Richard Cohen, writing on Tuesday, had this to say about James von Brunn, the man who attacked the Holocaust museum earlier this year:
He also proves the stupidity of hate-crime laws. A prime justification for such laws is that some crimes really affect a class of people. The hate-crimes bill recently passed by the Senate puts it this way: “A prominent characteristic of a violent crime motivated by bias is that it devastates not just the actual victim . . . but frequently savages the community sharing the traits that caused the victim to be selected.” No doubt. But how is this crime different from most other crimes?
First, let us consider the question of which “community” von Brunn was allegedly attempting to devastate. He rushed the Holocaust museum, which memorializes the 6 million Jews killed by the Nazis and their enablers. There could be no more poignant symbol for the Jewish community. Yet von Brunn killed not a Jew but an African American — security guard Stephen Tyrone Johns.
So which community was affected by this weird, virtually suicidal act? Was it the Jewish community or the black community? Since von Brunn hated both, you could argue that it does not matter. But since I would guess that neither community now gives the incident much thought, the answer might well be “neither one.” So what is the point of piling on hate crimes to what von Brunn has allegedly done? Beats me. He already faces — at age 89, remember — a life sentence and, possibly, the death penalty.
The real purpose of hate-crime laws is to reassure politically significant groups — blacks, Hispanics, Jews, gays, etc. — that someone cares about them and takes their fears seriously. That’s nice. It does not change the fact, though, that what’s being punished is thought or speech.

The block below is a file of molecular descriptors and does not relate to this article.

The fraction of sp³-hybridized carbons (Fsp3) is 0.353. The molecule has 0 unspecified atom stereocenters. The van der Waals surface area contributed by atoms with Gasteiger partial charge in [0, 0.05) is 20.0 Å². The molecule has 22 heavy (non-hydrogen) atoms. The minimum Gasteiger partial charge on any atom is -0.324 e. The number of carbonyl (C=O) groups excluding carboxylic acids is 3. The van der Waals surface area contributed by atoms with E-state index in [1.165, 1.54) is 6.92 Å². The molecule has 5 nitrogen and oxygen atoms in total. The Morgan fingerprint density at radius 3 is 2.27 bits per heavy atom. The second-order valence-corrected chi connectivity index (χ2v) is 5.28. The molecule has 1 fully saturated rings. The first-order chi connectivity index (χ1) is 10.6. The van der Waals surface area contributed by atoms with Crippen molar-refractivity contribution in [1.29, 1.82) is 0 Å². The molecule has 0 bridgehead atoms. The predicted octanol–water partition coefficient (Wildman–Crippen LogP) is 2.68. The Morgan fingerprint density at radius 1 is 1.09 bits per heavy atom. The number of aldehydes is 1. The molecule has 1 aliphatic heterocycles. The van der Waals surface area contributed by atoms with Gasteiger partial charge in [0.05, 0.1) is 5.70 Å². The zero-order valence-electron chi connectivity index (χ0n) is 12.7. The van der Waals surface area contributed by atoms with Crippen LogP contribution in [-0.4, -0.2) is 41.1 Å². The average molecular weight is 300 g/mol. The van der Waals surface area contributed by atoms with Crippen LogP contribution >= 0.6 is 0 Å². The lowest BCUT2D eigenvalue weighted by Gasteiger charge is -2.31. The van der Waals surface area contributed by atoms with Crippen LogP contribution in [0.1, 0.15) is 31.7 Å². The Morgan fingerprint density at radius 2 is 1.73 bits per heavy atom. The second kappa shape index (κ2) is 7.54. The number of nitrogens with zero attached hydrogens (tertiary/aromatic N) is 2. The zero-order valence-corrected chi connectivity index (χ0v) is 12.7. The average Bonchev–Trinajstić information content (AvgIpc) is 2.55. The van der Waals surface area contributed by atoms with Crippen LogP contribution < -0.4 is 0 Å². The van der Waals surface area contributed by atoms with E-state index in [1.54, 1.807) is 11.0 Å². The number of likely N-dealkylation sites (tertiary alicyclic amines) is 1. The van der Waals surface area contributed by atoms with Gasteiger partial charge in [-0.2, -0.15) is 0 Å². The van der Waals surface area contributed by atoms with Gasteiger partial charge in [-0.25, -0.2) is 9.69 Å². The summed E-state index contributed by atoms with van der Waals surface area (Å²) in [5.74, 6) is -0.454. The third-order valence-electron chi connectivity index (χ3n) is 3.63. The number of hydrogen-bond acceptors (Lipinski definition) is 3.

Actually, the real purpose of hate crime laws is to punish terrorism.
Yes, I used the t-word. A hate crime is one where the victim was a target only because of membership in some group (frequently a disprivileged or discriminated against group.) Hate crimes have the effect (even if the intention is not always so far-reaching) of terrorizing that group; of reminding them that they are in danger by virtue of who they are; of reminding them that violence remains the prerogative of the powerful.
Cohen sarcastically asks, “which group was terrorized?” which seems so disingenuous coming from a Jewish person. Can he not see that one of the effects of von Brunn’s attack was to remind people that just being at a Jewish cultural institution is dangerous? If even one person decides not to go to the Holocaust Museum because of von Brunn’s actions, doesn’t that make what he did terrorism?
People forget, I think, what the purpose of terrorism is: it’s not to kill people. September 11th remains the worst terrorist act in history, and the casualty count would barely make the list of interesting battles of the American Civil War. No. The point of terrorism is terror: the use of asymnetric violence to break the morale of a militarily superior society; to make all people, not just soldiers in combat, afraid of violent death; to cause people to change they way they live, to bring the battle home to them.
Cohen understands this, even if he doesn’t seem to appreciate it–maybe because he doesn’t think his example affects him:
If there’s a murder in a park, I’ll stay out of it for months. If there’s a rape, women will stay out of the park. If there’s another and another, women will know that a real hater is loose. Rape, though, is not a hate crime. Why not?
Four people are confirmed dead and nine others were wounded when a gunman opened fire inside the L.A. Fitness in Collier Township Tuesday night.
The shooting happened shortly after 8 p.m.
The county coroner’s office has identified the gunman as 48-year-old George Sodini from Scott Township. [...] Sodini was keeping an online diary where it appears as if he was planning the shooting for about nine months. He also detailed on the site how he attempted to carry out the shooting once before, but backed out.
Right now, there’s at least one woman worried about going to the gym because she might be cornered there and shot simply because she’s a woman. (I know that for sure, because she is me.) This isn’t a random crime, or an act of desperation by a criminal: this is a cold-blooded act of mass murder, an act of “revenge” for a mythical wrong, a crime designed to make a whole group of people feel afraid.
It’s terrorism. And we shouldn’t stand for it.